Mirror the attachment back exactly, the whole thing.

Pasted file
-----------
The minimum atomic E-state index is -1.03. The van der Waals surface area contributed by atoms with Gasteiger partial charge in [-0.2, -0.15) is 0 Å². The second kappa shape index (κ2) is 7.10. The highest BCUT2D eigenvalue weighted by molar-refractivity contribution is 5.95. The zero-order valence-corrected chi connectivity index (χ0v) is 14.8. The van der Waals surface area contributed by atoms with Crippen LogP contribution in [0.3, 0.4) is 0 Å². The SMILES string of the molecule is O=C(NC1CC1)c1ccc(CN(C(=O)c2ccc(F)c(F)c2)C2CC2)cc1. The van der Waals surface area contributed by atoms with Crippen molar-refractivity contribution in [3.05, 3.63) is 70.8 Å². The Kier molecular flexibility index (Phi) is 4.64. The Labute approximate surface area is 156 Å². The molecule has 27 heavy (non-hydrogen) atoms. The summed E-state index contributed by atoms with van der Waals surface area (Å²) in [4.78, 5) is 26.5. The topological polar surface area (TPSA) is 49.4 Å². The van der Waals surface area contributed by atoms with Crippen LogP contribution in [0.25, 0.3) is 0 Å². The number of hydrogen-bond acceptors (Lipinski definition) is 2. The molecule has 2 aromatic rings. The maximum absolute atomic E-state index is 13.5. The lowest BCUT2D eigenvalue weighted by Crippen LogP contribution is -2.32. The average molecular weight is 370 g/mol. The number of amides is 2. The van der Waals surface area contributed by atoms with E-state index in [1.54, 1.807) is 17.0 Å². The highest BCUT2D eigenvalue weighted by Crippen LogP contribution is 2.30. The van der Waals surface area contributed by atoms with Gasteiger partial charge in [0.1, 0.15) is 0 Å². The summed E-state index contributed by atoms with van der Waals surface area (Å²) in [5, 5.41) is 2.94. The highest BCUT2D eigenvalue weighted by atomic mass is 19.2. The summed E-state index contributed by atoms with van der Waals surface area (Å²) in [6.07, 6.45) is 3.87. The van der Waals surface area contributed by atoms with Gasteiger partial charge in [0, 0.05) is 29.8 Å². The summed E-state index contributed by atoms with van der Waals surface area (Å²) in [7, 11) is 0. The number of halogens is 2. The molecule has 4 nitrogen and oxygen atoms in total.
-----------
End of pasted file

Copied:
The minimum atomic E-state index is -1.03. The van der Waals surface area contributed by atoms with Gasteiger partial charge in [-0.2, -0.15) is 0 Å². The second kappa shape index (κ2) is 7.10. The highest BCUT2D eigenvalue weighted by molar-refractivity contribution is 5.95. The zero-order valence-corrected chi connectivity index (χ0v) is 14.8. The van der Waals surface area contributed by atoms with Crippen LogP contribution in [0.3, 0.4) is 0 Å². The SMILES string of the molecule is O=C(NC1CC1)c1ccc(CN(C(=O)c2ccc(F)c(F)c2)C2CC2)cc1. The van der Waals surface area contributed by atoms with Crippen molar-refractivity contribution in [3.05, 3.63) is 70.8 Å². The Kier molecular flexibility index (Phi) is 4.64. The Labute approximate surface area is 156 Å². The molecule has 27 heavy (non-hydrogen) atoms. The summed E-state index contributed by atoms with van der Waals surface area (Å²) in [4.78, 5) is 26.5. The topological polar surface area (TPSA) is 49.4 Å². The van der Waals surface area contributed by atoms with Crippen LogP contribution in [0.25, 0.3) is 0 Å². The number of hydrogen-bond acceptors (Lipinski definition) is 2. The molecule has 2 aromatic rings. The maximum absolute atomic E-state index is 13.5. The lowest BCUT2D eigenvalue weighted by Crippen LogP contribution is -2.32. The average molecular weight is 370 g/mol. The number of amides is 2. The van der Waals surface area contributed by atoms with E-state index in [1.54, 1.807) is 17.0 Å². The highest BCUT2D eigenvalue weighted by Crippen LogP contribution is 2.30. The van der Waals surface area contributed by atoms with Gasteiger partial charge in [0.1, 0.15) is 0 Å². The summed E-state index contributed by atoms with van der Waals surface area (Å²) in [5, 5.41) is 2.94. The highest BCUT2D eigenvalue weighted by atomic mass is 19.2. The summed E-state index contributed by atoms with van der Waals surface area (Å²) in [6.07, 6.45) is 3.87. The van der Waals surface area contributed by atoms with Gasteiger partial charge in [0, 0.05) is 29.8 Å². The summed E-state index contributed by atoms with van der Waals surface area (Å²) in [7, 11) is 0. The number of halogens is 2. The molecule has 4 nitrogen and oxygen atoms in total.